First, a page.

KUALA LUMPUR, Nov 1 ― Tycoon Tan Sri Khoo Kay Peng’s billion-ringgit divorce has prompted scrutiny on a common law in Malaysia that binds a married woman to her husband’s domicile, a rule critics contend is archaic and discriminatory.
Khoo, chairman of international brand Laura Ashley, is battling to get the divorce heard in Malaysia on the basis that local law provides that a husband’s domicile or permanent residence determines the jurisdiction of matrimonial proceedings.
On the opposing side, his estranged wife and former beauty queen Pauline Chai is fighting to have the case decided by courts in the UK, where she stands to get half of his estimated £400 million (RM2.1 billion) fortune, potentially the largest divorce settlement in British history.
“We are saddled with archaic laws such as this question of domicile, which no longer conform with contemporary notions of the marital partnership,” senior family lawyer Balwant Singh Sidhu told Malay Mail Online in a recent email interview.
He noted that while England abolished that common law provision with its Domicile and Matrimonial Proceedings Act 1973 that provides a married woman an independent domicile, Malaysia has failed to follow suit with its Law Reform (Marriage & Divorce) Act 1976.
The lawyer said it was a “no-brainer” on whether the law should be abolished and married women be given their domicile of choice, describing it as an archaic law like Section 498 of the Penal Code that criminalises enticing a married woman.
Section 498 had entered the spotlight through TV personality Daphne Iking’s case in 2009, during which her ex-husband had used the law to accuse another man of seducing her with the intention of having sex.
“After all, even if a wife is given an independent domicile, it will still be a matter of evidence, and it does not mean she can up and run away to Timbuktu and file for divorce,” said Balwant.
“It is understandable that racial and religious sensitivities often seem to stultify the process of law reform ― but we must have the political will to do the right thing, and give women equal rights and not just pay lip service to such a noble notion!” the lawyer added.
De facto law minister Nancy Shukri said recently the onus was on the Women, Family and Community Development Ministry to push for changes to the common law on a married woman’s domicile of dependence.
Chai’s lawyer Jane Tai from Bon Advocates said Malaysian courts generally award the wife, whose earning capacity is typically lower than the husband’s, “much less” in matrimonial assets in a divorce as the law places less importance on non-financial, home-building contributions.
“In the UK, the division of assets built up during a marriage starts, in practical terms, from the 50-50 presumption and the wife’s non-financial contributions are accorded equal value without discrimination between breadwinner and homemaker,” Tai told Malay Mail Online in an email interview.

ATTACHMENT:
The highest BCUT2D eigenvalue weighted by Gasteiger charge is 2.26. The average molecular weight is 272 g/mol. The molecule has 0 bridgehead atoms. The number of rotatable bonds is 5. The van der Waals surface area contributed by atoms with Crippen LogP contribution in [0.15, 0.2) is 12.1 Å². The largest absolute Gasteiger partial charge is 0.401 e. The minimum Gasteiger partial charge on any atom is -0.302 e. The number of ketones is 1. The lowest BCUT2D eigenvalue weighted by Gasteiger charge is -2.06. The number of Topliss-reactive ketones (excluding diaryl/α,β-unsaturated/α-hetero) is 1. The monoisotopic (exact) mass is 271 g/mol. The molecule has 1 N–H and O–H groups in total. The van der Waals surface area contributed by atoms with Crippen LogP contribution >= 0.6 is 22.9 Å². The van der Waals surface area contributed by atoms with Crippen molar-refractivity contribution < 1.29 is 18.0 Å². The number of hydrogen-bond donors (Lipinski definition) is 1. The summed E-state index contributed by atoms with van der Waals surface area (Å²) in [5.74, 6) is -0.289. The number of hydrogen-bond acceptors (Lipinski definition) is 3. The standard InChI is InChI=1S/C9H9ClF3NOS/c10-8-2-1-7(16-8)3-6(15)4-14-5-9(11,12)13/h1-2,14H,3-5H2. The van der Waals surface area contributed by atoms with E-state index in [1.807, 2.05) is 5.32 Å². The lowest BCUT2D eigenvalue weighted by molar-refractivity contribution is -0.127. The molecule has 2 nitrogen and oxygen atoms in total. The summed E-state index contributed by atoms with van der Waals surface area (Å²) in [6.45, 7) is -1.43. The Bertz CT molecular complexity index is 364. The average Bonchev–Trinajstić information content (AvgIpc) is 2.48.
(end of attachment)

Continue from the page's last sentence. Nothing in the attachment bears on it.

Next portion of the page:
Tai also noted that the Malaysian Court of Appeal had cited last April in Khoo’s and Chai’s divorce case a passage from the late eminent British judge Lord Denning’s judgment in Gray (orse Formosa) v Formosa (1963), in which coverture - where a woman’s domicile automatically follows her husband’s ― was described as “the last barbaric relic of a wife's servitude”.
“A marriage should be seen as a partnership of equals where no one’s status or identity is lower than that of another. Neither a man nor woman should lose his or her right, identity or status on marriage,” said Tai.
Women’s rights group Empower said the common law rule on a married woman’s domicile being dependent on her husband’s clearly discriminated against women.
“Even in today’s world where Malaysia continuously claims that women have greater access to education, women still have to deal with patriarchal thinking that are manifested in archaic laws. Women’s contribution is treated as second to men,” Empower executive director Maria Chin Abdullah told Malay Mail Online.
“The government has not taken much initiative to amend or abolish the discriminatory laws that still exists in Malaysia and which do not give full protection to the rights of women and children in areas of citizenship, employment, violence against women, right to choose one’s domicile and others,” she added.
Chin noted that Article 24(4) and Article 26(2) of the Federal Constitution explicitly deprived married women of Malaysian citizenship in certain circumstances, but was silent on men.
“These laws support the patriarchal narrative which prevail in our society’s thinking: Women, once married, are under the protection and cover of their husbands ― ‘till death do us part’ logic, except that women have to follow while men lead,” she said.
Women’s Aid Organisation (WAO) executive director Ivy Josiah said men are privileged in laws like a married woman’s domicile being tied to her husband’s, Section 498 of the Penal Code or Islamic law that makes it easier for a Muslim man to divorce his wife than vice versa.
“We must view marriage as a marriage of equals, not as leader and follower,” Ivy told Malay Mail Online.
“We live in a world where both parties are working, both contribute to the house equally. We should do a review of all laws ― amend all laws and practices that privilege men and disadvantage women in a marriage,” the women’s rights activist added.
The acrimonious divorce between Khoo, 74, and Chai, 67, is set for a hearing at the High Court here on November 3 to decide the jurisdiction of the case.
A British court ruled earlier on October 17 that the divorce should be heard in London, with British daily The Telegraph reporting the judge as saying he was convinced that Chai “genuinely” resides in the UK.